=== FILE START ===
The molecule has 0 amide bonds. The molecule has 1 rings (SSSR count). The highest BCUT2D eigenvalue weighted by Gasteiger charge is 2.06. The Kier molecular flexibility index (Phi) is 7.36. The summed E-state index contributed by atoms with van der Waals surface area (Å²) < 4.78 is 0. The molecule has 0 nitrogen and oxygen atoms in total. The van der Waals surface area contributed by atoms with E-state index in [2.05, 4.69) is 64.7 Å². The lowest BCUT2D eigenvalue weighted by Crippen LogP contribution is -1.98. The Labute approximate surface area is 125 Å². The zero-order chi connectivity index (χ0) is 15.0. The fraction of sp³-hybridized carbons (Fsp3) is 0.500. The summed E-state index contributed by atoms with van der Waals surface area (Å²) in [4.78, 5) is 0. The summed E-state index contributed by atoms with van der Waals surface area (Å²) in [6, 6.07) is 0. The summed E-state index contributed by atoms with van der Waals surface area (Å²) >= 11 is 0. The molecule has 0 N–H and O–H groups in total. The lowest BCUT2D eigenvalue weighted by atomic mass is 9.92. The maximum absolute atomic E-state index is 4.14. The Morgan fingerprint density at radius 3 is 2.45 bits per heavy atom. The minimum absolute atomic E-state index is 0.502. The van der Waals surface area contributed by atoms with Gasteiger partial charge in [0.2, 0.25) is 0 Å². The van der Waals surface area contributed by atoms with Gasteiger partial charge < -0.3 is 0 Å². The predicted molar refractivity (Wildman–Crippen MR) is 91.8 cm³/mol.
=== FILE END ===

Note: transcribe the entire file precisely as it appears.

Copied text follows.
The molecule has 0 amide bonds. The molecule has 1 rings (SSSR count). The highest BCUT2D eigenvalue weighted by Gasteiger charge is 2.06. The Kier molecular flexibility index (Phi) is 7.36. The summed E-state index contributed by atoms with van der Waals surface area (Å²) < 4.78 is 0. The molecule has 0 nitrogen and oxygen atoms in total. The van der Waals surface area contributed by atoms with E-state index in [2.05, 4.69) is 64.7 Å². The lowest BCUT2D eigenvalue weighted by Crippen LogP contribution is -1.98. The Labute approximate surface area is 125 Å². The zero-order chi connectivity index (χ0) is 15.0. The fraction of sp³-hybridized carbons (Fsp3) is 0.500. The summed E-state index contributed by atoms with van der Waals surface area (Å²) in [4.78, 5) is 0. The summed E-state index contributed by atoms with van der Waals surface area (Å²) in [6, 6.07) is 0. The summed E-state index contributed by atoms with van der Waals surface area (Å²) >= 11 is 0. The molecule has 0 N–H and O–H groups in total. The lowest BCUT2D eigenvalue weighted by atomic mass is 9.92. The maximum absolute atomic E-state index is 4.14. The Morgan fingerprint density at radius 3 is 2.45 bits per heavy atom. The minimum absolute atomic E-state index is 0.502. The van der Waals surface area contributed by atoms with Gasteiger partial charge in [0.2, 0.25) is 0 Å². The van der Waals surface area contributed by atoms with Gasteiger partial charge < -0.3 is 0 Å². The predicted molar refractivity (Wildman–Crippen MR) is 91.8 cm³/mol.